Edit Mode

Now that you know the fundamentals, you may wonder how one can create complex, and often curved, shapes using these tools. Simply using duplicates of the default primitives seems far too tedious to create move complicated forms, and you’d be right. 

For the creation of scenes with higher complexity, one of the most renowned and powerful (class of) features available in Blender, is the Edit Mode.

Now you may wonder what the edit mode is, after all, it sounds like it involves some sort of editing, and what even constitutes a mode in this context?

Well, in the viewport (the portion of the window used to interact with objects in the scene), you can notice in the bottom-left there’s a tab with a drop-up menu. This is the object interaction mode, and can be set to Object Mode(default), edit mode, sculpt mode, and a couple others, however apart from the former 3, the rest are rarely touched, and even the sculpt mode is used sparingly for a majority of models.

Go ahead and click on the tab, and select Edit Mode (or alternatively press TAB to switch between object and edit modes). You may now notice how some of the buttons have changed, but the interface overall remains similar. One notable difference now however, is the visibility of individual vertices. 


Although CTRL+TAB allows you to which between vertice select, edge select, and face select, by default it is set to vertex select. As the name implies, you can select a single vertex, or many by holding down the SHIFT key while selecting vertices, and perform the same operations as performed on the primitive objects.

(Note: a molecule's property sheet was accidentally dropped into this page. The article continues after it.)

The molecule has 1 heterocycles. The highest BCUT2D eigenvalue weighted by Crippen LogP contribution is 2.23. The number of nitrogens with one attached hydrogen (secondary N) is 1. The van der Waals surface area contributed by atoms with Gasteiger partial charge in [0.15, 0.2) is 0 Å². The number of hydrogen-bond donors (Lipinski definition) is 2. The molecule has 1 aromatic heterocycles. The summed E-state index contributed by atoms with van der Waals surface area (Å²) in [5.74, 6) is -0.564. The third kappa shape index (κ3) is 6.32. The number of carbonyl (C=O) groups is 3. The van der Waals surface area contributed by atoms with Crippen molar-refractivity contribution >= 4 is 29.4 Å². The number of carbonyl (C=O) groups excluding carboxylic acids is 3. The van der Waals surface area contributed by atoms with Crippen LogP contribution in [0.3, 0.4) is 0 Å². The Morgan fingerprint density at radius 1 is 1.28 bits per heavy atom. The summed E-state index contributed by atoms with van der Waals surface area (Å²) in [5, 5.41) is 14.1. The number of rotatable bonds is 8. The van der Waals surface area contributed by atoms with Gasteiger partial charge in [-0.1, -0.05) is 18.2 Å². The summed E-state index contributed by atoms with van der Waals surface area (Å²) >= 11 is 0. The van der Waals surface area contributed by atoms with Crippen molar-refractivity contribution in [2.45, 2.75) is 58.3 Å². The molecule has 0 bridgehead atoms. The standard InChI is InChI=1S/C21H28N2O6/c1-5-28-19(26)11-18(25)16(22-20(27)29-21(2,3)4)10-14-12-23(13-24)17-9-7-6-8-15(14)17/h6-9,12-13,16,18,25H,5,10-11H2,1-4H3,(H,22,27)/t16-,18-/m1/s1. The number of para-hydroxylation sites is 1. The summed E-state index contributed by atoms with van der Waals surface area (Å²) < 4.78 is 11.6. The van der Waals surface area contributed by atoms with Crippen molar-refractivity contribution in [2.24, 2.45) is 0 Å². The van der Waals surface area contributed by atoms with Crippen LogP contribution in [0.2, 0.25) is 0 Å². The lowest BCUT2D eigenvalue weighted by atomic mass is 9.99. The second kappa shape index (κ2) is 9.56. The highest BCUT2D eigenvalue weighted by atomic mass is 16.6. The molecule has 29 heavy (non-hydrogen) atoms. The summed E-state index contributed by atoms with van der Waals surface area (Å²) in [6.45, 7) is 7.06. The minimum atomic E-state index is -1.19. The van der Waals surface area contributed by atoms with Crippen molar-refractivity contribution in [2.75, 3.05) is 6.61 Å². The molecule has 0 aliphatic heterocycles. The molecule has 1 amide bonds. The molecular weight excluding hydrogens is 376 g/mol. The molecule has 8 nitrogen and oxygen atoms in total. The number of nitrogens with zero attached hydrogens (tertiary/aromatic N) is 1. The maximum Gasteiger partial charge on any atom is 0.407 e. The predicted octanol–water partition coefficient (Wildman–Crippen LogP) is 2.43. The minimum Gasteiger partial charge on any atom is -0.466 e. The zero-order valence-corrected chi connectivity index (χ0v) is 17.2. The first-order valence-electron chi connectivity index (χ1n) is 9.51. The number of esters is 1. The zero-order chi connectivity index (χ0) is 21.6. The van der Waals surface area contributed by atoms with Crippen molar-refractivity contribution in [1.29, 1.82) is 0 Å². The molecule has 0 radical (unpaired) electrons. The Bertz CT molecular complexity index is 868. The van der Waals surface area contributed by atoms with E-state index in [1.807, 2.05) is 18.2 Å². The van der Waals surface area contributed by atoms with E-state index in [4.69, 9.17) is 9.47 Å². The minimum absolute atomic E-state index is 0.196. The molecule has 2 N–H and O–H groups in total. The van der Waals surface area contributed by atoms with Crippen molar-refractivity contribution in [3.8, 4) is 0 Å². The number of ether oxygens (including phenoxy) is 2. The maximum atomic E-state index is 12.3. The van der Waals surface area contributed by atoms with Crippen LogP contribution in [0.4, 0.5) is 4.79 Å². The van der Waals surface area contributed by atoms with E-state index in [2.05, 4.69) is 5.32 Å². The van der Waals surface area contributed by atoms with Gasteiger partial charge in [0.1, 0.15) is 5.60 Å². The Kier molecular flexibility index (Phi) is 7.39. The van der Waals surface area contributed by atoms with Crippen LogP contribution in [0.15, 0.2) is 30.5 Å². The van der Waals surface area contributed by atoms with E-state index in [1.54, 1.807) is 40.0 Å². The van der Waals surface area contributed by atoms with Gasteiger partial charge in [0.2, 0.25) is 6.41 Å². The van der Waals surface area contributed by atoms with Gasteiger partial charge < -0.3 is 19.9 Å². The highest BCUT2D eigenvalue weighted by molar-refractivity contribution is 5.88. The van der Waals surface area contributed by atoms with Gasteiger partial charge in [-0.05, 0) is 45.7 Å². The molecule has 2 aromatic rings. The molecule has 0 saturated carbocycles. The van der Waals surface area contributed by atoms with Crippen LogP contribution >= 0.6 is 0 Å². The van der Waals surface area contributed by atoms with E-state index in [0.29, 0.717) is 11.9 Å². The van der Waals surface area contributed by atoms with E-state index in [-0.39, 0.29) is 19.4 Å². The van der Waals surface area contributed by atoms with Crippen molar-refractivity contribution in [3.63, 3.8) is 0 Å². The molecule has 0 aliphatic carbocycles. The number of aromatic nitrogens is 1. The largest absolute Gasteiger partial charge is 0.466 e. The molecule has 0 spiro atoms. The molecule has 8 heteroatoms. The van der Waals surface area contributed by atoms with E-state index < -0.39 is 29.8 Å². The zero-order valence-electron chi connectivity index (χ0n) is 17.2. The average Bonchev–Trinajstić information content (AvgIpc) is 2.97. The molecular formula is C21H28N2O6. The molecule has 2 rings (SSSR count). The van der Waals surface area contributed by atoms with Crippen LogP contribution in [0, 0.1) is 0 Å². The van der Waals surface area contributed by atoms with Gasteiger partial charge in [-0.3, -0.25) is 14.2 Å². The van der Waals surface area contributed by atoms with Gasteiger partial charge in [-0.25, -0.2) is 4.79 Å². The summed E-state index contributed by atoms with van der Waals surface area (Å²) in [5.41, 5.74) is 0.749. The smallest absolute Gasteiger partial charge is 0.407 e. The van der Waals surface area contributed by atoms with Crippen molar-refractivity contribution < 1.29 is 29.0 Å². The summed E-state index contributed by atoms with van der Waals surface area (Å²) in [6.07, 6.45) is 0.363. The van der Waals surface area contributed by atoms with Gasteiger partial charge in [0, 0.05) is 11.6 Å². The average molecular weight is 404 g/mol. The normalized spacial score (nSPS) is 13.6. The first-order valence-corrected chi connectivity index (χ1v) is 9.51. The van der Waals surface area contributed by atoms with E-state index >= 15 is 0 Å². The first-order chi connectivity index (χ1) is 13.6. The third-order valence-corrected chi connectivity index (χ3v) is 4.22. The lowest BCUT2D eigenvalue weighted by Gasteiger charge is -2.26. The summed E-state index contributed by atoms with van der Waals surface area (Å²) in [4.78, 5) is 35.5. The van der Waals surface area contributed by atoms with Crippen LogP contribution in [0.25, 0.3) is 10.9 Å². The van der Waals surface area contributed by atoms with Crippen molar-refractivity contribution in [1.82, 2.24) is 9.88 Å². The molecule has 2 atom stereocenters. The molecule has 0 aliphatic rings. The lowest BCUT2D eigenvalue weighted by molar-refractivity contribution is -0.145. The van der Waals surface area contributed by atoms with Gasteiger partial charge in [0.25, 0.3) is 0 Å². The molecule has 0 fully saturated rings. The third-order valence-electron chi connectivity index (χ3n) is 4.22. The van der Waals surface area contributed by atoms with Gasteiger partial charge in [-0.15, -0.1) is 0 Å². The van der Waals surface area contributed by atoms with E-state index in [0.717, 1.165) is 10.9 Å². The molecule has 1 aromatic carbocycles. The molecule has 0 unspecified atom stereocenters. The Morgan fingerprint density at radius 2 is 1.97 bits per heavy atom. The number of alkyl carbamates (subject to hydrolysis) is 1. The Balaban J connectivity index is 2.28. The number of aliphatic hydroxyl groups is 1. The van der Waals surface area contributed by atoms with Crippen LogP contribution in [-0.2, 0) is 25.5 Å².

The selected vertex/edge/face is highlighted in the viewport. Selecting 2 vertices is the same as selecting an edge(Fig 3), and if a few vertices/edges form a face, you can select them to select the face(Fig 4).

Holding down ALT while selecting any edge will also select the entire edge loop of which it is a part (same applies for vertices and faces). Also, if you select a vertex (or edge or face) and then select another while holding down CTRL, the shortest path of vertices will be selected.

Selecting B, you start by clicking with the LMB(left-mouse button) at a start position, and dragging onwards, you will notice a rectangle figure with dotted edges forming, and once you let go, all the visible vertices in the quadrilateral are selected, and the figure disappears. This is known as box select. You can also deselect vertices in a similar manner, by dragging and releasing the MMB(middle-mouse button).

Selecting C, your cursor is surrounded by a circle, whose size you can alter with the scroll wheel of your mouse. If you click the LMB, the vertices visible inside the circle around your cursor are selected, while if you click the MMB, the vertices will be deselected.


LMB: Left Mouse Button RMB: Right Mouse Button

RMB: Right Mouse Button

MMB: Middle Mouse Button


An extrusion is an extension of a face, with the same cross section. It can be stretched placed in any location and rotation, but is an extension of the original face. It is probably more intuitive to try it out, the shortcut is E, followed by the axis along which to extrude, and length. Don’t let the simple description fool you though, it is one of the tools you will use most often.


A beveled edge or beveled edge refers to an edge of a structure that is not perpendicular to the faces of the piece. CTRL+B is used to bevel an edge, dragging the mouse away from the pivot point to increase bevel, and scrolling to increase segments, and so, smoothness. Pressing V after pressing the shortcut enables beveling on vertices.